Reality Check
Here, There and Back Again

Toast and a Summer Break


It's finally cooled off in Berlin, which means that we can sleep under thin coverlets at night again, that big puffy clouds float past my little office under the eaves at a rather brisk clip, that I can enjoy hot tea in the mornings once more, and that I don't have to drink an icy glass of milk for dinner but can actually cook a pot of spaghetti, with sauce. Two burners, going at once! That's rather nice. Our tomato plants on the balcony are finally bursting with little red fruits. At first I could just pluck one or two off and rub them against my pant leg before popping them in my mouth, but now there are handfuls going in salad bowls. It's intoxicating - though I swear I'll never live in a house, I often find myself dreaming of vegetable gardens these days.

Another thing I'm obsessed with lately is the "Cooking From Every Angle" column on Food52. It is crammed with interesting little snippets and delicious ideas. I daresay it's my favorite thing about that site - every time I scroll through the column, I can hear my stomach growl. It makes me want to buy spices at a furious clip, replenish my cluttered utensil drawer with clever tools, stew fish in tomato sauce for a spaghetti dinner and freeze tiny berries in lemon-flavored ice cubes. But the thing it makes me want to do most is eat toast.


Not just any toast, mind you. But toast spread with mustard mayonnaise and topped with mashed avocado. It is my new lunch. It is what I think about when I go grocery shopping for boring things like plain yogurt and face cream. It is what I crave when I open the refrigerator door. It is all I'd like to eat right now.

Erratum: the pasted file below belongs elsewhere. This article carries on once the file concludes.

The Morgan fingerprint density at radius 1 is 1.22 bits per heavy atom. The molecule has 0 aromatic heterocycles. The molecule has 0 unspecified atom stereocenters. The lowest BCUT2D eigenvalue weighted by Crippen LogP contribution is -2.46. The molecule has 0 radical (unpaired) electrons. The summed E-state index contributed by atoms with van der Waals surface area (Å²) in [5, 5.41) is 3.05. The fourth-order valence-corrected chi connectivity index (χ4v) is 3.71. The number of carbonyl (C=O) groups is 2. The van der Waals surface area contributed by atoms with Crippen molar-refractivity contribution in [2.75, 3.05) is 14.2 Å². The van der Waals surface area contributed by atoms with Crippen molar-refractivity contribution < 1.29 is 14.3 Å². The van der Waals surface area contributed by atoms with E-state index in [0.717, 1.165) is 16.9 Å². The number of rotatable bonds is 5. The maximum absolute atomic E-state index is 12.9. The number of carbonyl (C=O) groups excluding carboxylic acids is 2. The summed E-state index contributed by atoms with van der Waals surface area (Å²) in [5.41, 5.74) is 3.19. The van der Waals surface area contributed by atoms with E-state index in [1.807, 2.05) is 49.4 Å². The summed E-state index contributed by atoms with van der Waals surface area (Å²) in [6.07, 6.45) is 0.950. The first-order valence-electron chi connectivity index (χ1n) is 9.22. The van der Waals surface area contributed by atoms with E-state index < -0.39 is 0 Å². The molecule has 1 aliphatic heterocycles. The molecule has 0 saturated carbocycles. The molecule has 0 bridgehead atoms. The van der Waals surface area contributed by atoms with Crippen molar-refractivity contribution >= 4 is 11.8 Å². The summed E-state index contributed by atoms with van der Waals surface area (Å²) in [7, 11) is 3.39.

There's barely a recipe. You mix together equal parts smooth Dijon mustard and mayonnaise and spread this on a piece of hot toast. (I like to toast toast until it's quite well-done and crunchy. What's the point of flabby toast?) Then you take half an avocado, scoop it into a bowl, sprinkle it with Maldon salt and a few drops of lemon juice and mash it with a fork until it's tamed but not entirely creamy. I rather like those bite-sized pieces of avocado to remind you of what you're actually eating.

This gorgeous green-yellow mash then is gently spread to the edges of your mustard-mayo spread toast. You can plop this on a plate and sit down at your table to eat it, or you can lean yourself against the kitchen counter with a hand cupped under the toast to catch crumbs as you eat. Whatever you do, don't plan on sharing the other half of the avocado with anyone. Halfway through one toast, you'll already be on to toasting the second piece. Then the avocado will be gone and you'll be licking savory mayonnaise off the corners of your lips and plotting just how many avocados you can eat in one week. As it turns out, quite a few.


If you tire of this delicious meal, though I don't see how you could, or if you're allergic to avocados or just rather interested in eating something slightly different every once in a while, this is another open-faced sandwich lunch I've taken to like a house on fire lately: spicy salmon mash on toast. Is that what I'm calling it? I guess it is. There: Spicy Salmon Mash on Toast. You take a can of wild salmon - preferably printed with some kind of logo attesting to its sustainability or inclusion in the Marine Stewardship program - and drain it, then flake the fish into a small bowl. Into this small bowl go equal amounts of mayonnaise and Sriracha sauce - I use somewhere between half a teaspoon and a teaspoon of each. Mash everything gently together with a fork, taking care not to entirely liquefy the salmon; you want some integrity left in each bite. Then, once again on very crispy toast, you pile the pink flakes as high as you'd like to go.